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G.R. No. 138938
October 24, 2000
Petitioner Vivero, a licensed seaman, is a member of the Associated Marine
Officers and Seamens Union of the Philippines (AMOSUP).
On grounds of very poor performance and conduct, refusal to perform his job,
refusal to report to the Captain or the vessels Engineers or cooperate with other
ship officers about the problem in cleaning the cargo holds or of the shipping pump
and his dismal relations with the Captain of the vessel, complainant was repatriated
on 15 July 1994.
The complainant filed a complaint for illegal dismissal at Associated Marine
Officers and Seamans Union of the Philippines (AMOSUP) of which complainant was
a member. Pursuant to Article XII of the Collective Bargaining Agreement, grievance
proceedings were conducted; however, parties failed to reach and settle the dispute
amicably, thus, on 28 November 1994, complainant filed a complaint with the
Philippine Overseas Employment Administration (POEA).
The Labor Arbiter rendered a decision dismissing the Complaint for want of
jurisdiction. According to the Labor Arbiter, since the CBA of the parties provided for
the referral to a Voluntary Arbitration Committee should the Grievance Committee
fail to settle the dispute, and considering the mandate of Art. 261 of the Labor Code
on the original and exclusive jurisdiction of Voluntary Arbitrators, the Labor Arbiter
clearly had no jurisdiction over the case.
The NLRC then remanded the case to the Labor Arbiter for further
proceedings. The Court of Appeals ruled in favor of private respondents.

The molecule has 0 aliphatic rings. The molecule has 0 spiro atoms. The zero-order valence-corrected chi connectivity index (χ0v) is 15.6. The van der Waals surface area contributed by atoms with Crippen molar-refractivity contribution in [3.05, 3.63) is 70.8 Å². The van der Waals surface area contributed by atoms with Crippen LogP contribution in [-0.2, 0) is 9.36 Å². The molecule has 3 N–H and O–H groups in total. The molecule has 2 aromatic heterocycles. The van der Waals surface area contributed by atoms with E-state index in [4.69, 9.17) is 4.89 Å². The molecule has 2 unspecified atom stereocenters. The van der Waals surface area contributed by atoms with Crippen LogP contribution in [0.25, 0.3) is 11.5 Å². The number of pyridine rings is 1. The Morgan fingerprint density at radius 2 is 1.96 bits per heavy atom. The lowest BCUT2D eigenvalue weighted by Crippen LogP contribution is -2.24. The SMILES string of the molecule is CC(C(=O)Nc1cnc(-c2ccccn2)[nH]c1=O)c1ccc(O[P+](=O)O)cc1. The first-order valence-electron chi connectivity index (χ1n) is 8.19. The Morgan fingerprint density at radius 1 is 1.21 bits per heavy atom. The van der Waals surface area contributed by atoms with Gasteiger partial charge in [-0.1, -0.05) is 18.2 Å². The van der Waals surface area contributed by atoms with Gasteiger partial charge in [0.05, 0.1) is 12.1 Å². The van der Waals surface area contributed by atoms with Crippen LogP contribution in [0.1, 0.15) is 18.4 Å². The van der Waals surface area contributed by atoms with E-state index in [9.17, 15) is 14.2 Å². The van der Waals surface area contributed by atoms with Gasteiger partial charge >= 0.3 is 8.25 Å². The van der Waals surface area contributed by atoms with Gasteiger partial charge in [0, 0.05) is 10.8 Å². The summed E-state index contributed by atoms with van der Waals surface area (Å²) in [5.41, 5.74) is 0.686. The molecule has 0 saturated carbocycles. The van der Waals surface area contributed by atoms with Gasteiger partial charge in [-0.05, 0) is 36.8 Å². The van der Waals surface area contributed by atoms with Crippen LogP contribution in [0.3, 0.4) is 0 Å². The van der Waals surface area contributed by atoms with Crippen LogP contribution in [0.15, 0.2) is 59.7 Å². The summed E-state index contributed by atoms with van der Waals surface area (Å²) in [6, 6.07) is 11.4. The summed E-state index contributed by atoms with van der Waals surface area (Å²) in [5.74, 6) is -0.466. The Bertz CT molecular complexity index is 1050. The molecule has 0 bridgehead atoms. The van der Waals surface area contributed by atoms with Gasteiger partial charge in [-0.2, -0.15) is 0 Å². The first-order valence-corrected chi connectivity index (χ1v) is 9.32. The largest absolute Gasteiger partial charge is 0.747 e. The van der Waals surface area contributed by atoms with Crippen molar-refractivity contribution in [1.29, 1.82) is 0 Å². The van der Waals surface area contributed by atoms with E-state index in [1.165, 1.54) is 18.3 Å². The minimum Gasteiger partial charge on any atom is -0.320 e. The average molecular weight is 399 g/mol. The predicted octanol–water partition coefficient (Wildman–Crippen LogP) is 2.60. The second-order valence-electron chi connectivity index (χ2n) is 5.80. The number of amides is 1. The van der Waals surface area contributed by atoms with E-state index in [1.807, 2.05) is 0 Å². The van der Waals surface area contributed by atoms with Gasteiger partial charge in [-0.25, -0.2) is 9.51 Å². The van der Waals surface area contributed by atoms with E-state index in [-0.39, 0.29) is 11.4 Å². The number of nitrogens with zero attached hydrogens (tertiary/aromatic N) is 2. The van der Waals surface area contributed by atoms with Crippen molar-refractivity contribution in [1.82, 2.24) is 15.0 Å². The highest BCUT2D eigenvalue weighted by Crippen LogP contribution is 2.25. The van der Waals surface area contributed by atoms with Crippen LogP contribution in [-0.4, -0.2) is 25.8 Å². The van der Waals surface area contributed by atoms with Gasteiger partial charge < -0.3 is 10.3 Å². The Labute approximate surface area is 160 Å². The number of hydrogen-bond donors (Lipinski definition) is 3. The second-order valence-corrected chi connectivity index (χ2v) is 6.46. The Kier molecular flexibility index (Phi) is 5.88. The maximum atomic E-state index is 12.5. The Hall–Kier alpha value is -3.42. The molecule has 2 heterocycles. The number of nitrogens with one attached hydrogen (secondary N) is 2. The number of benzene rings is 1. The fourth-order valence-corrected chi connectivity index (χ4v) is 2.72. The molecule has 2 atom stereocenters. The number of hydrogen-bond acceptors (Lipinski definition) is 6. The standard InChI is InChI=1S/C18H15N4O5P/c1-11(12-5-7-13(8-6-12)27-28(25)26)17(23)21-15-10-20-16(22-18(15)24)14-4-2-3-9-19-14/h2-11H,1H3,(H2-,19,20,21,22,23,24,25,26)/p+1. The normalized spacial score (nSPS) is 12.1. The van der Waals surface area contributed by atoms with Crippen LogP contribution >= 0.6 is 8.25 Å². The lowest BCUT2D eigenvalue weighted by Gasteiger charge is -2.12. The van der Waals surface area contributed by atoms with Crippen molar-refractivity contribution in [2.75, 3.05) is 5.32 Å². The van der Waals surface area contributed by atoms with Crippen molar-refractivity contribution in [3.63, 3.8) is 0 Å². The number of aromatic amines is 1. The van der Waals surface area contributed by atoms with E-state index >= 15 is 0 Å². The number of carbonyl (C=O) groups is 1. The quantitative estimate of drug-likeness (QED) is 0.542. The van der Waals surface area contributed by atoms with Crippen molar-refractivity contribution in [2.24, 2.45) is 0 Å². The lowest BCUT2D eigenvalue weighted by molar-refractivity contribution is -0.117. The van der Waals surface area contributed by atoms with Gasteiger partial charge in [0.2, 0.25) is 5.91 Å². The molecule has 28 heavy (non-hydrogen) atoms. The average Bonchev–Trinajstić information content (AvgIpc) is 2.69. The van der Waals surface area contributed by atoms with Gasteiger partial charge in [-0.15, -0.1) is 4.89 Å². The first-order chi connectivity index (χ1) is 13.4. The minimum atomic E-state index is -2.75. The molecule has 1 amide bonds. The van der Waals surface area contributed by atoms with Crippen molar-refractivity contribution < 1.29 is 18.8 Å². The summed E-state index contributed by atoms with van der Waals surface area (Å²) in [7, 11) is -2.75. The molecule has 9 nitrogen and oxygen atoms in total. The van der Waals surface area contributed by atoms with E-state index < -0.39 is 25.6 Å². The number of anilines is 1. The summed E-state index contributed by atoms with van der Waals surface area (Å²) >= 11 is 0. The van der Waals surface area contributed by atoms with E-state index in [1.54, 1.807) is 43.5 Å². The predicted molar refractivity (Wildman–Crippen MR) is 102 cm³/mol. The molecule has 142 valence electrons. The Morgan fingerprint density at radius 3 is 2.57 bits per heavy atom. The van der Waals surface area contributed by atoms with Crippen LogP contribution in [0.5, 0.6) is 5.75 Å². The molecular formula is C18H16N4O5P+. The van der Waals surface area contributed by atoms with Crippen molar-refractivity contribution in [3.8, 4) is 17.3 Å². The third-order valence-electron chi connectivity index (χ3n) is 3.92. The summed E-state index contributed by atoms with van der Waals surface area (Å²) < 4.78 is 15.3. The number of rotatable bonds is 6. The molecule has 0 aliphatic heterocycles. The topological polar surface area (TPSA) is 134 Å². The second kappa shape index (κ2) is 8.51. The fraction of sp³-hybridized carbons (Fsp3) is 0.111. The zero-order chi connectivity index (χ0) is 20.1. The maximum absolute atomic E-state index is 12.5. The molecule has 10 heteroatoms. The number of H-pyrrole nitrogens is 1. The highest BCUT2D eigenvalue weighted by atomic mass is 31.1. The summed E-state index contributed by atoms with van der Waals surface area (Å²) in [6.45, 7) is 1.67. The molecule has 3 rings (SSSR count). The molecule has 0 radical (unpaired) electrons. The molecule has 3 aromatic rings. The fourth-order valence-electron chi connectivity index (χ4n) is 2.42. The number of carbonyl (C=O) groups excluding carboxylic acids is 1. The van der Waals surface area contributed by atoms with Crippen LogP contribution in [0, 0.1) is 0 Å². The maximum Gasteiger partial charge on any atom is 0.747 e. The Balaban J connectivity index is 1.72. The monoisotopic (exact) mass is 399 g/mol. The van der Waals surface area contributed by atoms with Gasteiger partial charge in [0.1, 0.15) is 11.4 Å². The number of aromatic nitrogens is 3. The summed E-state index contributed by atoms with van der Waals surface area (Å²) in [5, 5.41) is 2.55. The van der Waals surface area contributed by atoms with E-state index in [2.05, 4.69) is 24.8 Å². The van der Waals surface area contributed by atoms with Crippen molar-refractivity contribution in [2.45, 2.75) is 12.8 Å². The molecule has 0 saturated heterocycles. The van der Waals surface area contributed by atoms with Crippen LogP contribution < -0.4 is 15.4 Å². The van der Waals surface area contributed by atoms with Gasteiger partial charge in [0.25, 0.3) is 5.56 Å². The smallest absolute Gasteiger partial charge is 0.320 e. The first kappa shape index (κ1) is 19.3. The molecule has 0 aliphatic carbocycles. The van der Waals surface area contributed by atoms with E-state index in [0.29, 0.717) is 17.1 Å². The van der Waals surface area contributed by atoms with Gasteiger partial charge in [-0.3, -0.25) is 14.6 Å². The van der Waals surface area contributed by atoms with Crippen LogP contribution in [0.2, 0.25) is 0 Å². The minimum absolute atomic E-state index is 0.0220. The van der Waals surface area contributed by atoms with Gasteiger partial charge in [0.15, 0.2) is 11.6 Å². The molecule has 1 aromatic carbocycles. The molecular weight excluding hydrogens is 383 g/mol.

Whether the NLRC is deprived of jurisdiction over illegal dismissal cases
whenever a CBA provides for grievance machinery and voluntary arbitration
The CBA clarifies the proper procedure to be followed in situations
where the parties expressly stipulate to submit termination disputes to the
jurisdiction of a Voluntary Arbitrator or Panel of Voluntary Arbitrators. For when the
parties have validly agreed on a procedure for resolving grievances and to submit a
dispute to voluntary arbitration then that procedure should be strictly observed.

Non-compliance therewith cannot be excused, as petitioner suggests, by the fact

that he is not well-versed with the fine prints of the CBA. It was his responsibility
to find out, through his Union, what the provisions of the CBA were and how they
could affect his rights.
In this case, however, while the parties did agree to make termination
disputes the proper subject of voluntary arbitration, such submission remains
discretionary upon the parties. A perusal of the CBA provisions shows that Sec. 6,
Art. XII (Grievance Procedure) of the CBA is the general agreement of the parties to
refer grievances, disputes or misunderstandings to a grievance committee, and
henceforth, to a voluntary arbitration committee, x x x The use of the word may
shows the intention of the parties to reserve the right to submit the illegal
termination dispute to the jurisdiction of the Labor Arbiter, rather than to a
Voluntary Arbitrator. Petitioner validly exercised his option to submit his case to a
Labor Arbiter when he filed his Complaint before the proper government agency.